Some of the song sequences here were terrific. Felton Lonnin, for example, gave way to an exuberant version of Whistling Women, written by Maxine Peake for a show for Hull’s year as City of Culture that The Unthanks had performed in. The Royal Blackbird, a Scottish song loaded with Jacobite references - another big sound - came in an arrangement that featured a staccato guitar line from Chris Price.
And the version of Mount the Air that closed the second set was another rich reinvention of a sing that they had recorded before. In particular it was blessed by a technically dazzling trumpet solo by Lizzie Jones, whose sound seems central to the very distinctive arrangements that mark the work of The Unthanks over the last few years.
All of this was interspersed with a bit of clog dancing, some light audience participation, and the tale of the "merch wars" that are going on between artists and venues.
During the first set Adrian McNally, who doubles as the band’s manager, explained that artists have stopped selling merch at venues because the venues expect to take a cut of 10-15 per cent (the Palladium expects 25).
The artists’ view is that all of this secondary revenue should come to them, since the venues get their own share of secondary revenues from the sale of drinks.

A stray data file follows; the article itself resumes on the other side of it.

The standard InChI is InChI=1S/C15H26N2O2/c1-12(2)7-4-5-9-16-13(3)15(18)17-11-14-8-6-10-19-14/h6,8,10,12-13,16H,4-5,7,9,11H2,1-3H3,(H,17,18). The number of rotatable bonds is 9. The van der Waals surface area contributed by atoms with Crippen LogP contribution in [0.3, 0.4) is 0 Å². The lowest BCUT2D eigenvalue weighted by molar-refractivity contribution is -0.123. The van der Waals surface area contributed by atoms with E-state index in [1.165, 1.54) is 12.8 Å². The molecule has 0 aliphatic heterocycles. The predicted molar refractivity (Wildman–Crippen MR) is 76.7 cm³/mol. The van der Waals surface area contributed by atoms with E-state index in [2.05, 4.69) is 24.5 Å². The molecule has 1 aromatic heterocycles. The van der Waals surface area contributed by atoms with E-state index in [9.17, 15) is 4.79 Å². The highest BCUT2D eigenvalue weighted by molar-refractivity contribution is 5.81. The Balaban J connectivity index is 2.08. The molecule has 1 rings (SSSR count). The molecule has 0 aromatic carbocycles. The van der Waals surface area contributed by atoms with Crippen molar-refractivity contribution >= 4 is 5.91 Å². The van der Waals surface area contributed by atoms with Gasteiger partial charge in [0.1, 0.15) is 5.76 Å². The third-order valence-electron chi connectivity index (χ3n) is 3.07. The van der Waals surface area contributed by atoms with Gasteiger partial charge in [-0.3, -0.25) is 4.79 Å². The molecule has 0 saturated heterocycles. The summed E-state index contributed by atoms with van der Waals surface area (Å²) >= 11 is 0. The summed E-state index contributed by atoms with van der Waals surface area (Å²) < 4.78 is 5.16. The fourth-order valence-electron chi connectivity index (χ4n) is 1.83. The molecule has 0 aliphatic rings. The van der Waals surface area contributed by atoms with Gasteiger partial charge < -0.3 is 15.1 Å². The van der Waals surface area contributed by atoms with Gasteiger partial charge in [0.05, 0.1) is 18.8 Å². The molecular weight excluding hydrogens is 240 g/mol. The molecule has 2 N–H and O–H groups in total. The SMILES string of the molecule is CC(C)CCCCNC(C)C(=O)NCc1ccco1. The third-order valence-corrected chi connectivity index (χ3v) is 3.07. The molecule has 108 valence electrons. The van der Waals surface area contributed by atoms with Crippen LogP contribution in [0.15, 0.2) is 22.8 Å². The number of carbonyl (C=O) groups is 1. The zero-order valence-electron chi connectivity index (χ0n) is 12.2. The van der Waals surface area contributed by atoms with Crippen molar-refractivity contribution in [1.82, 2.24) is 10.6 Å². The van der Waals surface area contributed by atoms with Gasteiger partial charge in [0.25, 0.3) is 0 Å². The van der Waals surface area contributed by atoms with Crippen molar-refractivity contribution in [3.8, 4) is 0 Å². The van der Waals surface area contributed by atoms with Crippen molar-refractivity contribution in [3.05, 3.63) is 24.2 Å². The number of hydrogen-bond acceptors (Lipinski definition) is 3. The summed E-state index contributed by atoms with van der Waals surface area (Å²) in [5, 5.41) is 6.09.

So he announced that any member of the audience who bought online with a concert code in the next 24 hours would get a 25 per cent discount - “we’d rather give it to you than the Palladium” - to warm applause. There was also a Plan B: a van parked round the back after the show.
I think people thought he was joking when he announced this, but no: there was a van round the back afterwards, selling merch, with a member of the Palladium’s staff helping to manage the queue.
The Unthanks sisters have also been writing songs during lockdown, which I think is a departure for them. Becky’s was more impressionistic, vocals as sound rather than story. Rachel’s sounded more like a traditional folk song, about a walk by an old coke oven near her home in Northumberland.
And for all of McNally’s invention as an arranger, it is the sisters who make the band what it is.
Although I’m suspicious of the notion of "blood harmonies" - sibling harmonies are said to have a particular purity - it is because this is as likely to be from nurture as from nature. The quality of the sound they create when they are singing together is a thing of beauty. During the concert they sometimes cut through the arrangements, sometimes rose above them.
The new record isn’t quite out yet—it’s been pressed but not packaged yet, and can be pre-ordered online. Until I heard about the merch wars I thought this sounded like bad timing. A smaller version of the band - five people, not 11 - is touring with a slightly different set of songs from later in May.
This image is reproduced with permission from Roger Liptrot's indispensable Folk Images site
If you'd like to read more about the Unthanks, including a comprehensive interview with Rachel from several years ago, check out https://www.salutlive.com/unthanks/
Before: me, left, with Pete Sixsmith and my brother Phil before the League One playoff final on May 21
Sunderland players and fans celebrate the victory